Converts, Wed, Jan 30 2013 #(1197)

Jan 30, 2013

Dearest Mr. Dawkins,

I am an Egyptian. Born and raised in Egypt, the notion of no god was unimaginable to me. Science class did not include anything that might remotely cause any doubt in a young mind. When I was about 4-5 years old my father (a fundamentalist Muslim, that's redundant) left Egypt for The States, to provide us with a better life. I was raised by my mother ( also a fundamentalist) and she would read the Koran to us on almost a daily bases. When I was very young, I always had a question in the back of my mind as she read and explained to us, if god made everything, then who made god? I used to think that when I got older I would understand, I mean all the adults in my life seemed to believe it, and I surely didn't know more than they. I have never been able to understand, and am now puzzled by the fact that they believe such things, and that I once did.

I wasn't however always puzzled by it. Come to think of it, I stopped thinking about it and just assumed it was true for the next several years. The beliefs included things like: “women are inferior to men, homosexuals will burn in hell, all men who did not worship god and accept "Mohammed" as his prophet were to burn in hell, that every one who did not submit to the former was my enemy and the enemy of god, and that I should fight for "islam" if ever I was given a chance”. It does not sound much different from "Christian" principles, but for a young kid it was quite an impression. Throughout the rest of the years in Egypt, I was subjected to religion class and bad science classes. I remember talk of injustice in Palestine and elsewhere in the Arabic world, brought on as a sign of “the nearing apocalypse”. I remember thinking that I would be honored to die and kill, other men and women for god. Scary stuff, I know, I thought that way.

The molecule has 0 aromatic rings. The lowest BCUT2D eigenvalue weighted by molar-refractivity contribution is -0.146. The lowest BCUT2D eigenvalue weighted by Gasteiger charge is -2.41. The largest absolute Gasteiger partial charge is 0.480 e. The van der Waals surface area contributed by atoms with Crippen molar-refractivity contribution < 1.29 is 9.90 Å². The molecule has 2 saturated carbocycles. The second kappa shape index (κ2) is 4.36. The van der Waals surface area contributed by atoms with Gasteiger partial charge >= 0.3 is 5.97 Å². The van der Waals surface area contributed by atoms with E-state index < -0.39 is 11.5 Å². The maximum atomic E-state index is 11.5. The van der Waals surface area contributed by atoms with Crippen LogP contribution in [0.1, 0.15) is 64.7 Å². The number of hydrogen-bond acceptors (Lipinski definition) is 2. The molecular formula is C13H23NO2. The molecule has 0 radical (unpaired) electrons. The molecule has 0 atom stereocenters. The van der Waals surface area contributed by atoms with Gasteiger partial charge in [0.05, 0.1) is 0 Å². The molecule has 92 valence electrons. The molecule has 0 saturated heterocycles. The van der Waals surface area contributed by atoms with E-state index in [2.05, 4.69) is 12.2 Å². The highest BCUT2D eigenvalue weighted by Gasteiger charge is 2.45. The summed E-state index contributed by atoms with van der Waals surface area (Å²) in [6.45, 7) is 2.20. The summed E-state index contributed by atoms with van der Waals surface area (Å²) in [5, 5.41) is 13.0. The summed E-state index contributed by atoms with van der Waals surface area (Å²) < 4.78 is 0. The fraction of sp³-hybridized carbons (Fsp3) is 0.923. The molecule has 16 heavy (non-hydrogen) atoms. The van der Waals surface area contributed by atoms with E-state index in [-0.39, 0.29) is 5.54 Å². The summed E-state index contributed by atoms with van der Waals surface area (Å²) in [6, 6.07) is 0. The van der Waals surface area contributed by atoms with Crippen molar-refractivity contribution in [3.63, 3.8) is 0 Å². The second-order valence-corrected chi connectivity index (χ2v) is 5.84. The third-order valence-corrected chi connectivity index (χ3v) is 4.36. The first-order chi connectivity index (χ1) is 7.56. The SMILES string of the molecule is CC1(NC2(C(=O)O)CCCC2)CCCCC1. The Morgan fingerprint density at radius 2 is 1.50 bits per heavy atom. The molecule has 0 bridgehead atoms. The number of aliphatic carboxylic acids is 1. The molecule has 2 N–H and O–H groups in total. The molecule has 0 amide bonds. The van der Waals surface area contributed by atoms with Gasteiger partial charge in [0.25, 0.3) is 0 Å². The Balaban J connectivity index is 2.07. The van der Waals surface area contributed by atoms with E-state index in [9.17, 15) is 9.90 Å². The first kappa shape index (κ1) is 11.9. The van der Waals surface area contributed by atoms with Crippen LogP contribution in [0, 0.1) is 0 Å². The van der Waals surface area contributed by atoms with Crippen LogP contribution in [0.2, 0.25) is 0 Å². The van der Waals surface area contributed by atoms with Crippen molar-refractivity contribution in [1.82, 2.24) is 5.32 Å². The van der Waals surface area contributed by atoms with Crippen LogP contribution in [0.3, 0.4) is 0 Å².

At 11 years old my mother, brother, and I moved to America to be reunited with my father. Happy times, right? When finally we did come here, I found that my father had become more religious. I did not understand it then, but free society scared him. He saw normal things like, uncovered women and homosexuals as a threat to his faith. He fought back by becoming immersed in his faith. I later found out that one of the reasons it took so long for us to follow him to America, was to indoctrinate us enough before we came. Well, needless to say it didn't work on me, but unfortunately I can’t say the same for my younger sibling.

The first two years I was here, the constant religious bombardment continued. I was having a hard time adjusting to the new society and learning a new language, and didn't have time question much. I did however notice one thing, when I first moved, a lot of people, "Christians" and others, helped for no other reason then helping their fellow human. I just remember thinking "how could they go to hell?”. Then came high school, I started to have American friends, I had my first girlfriend, had my first bacon cheese burger, and I started to doubt.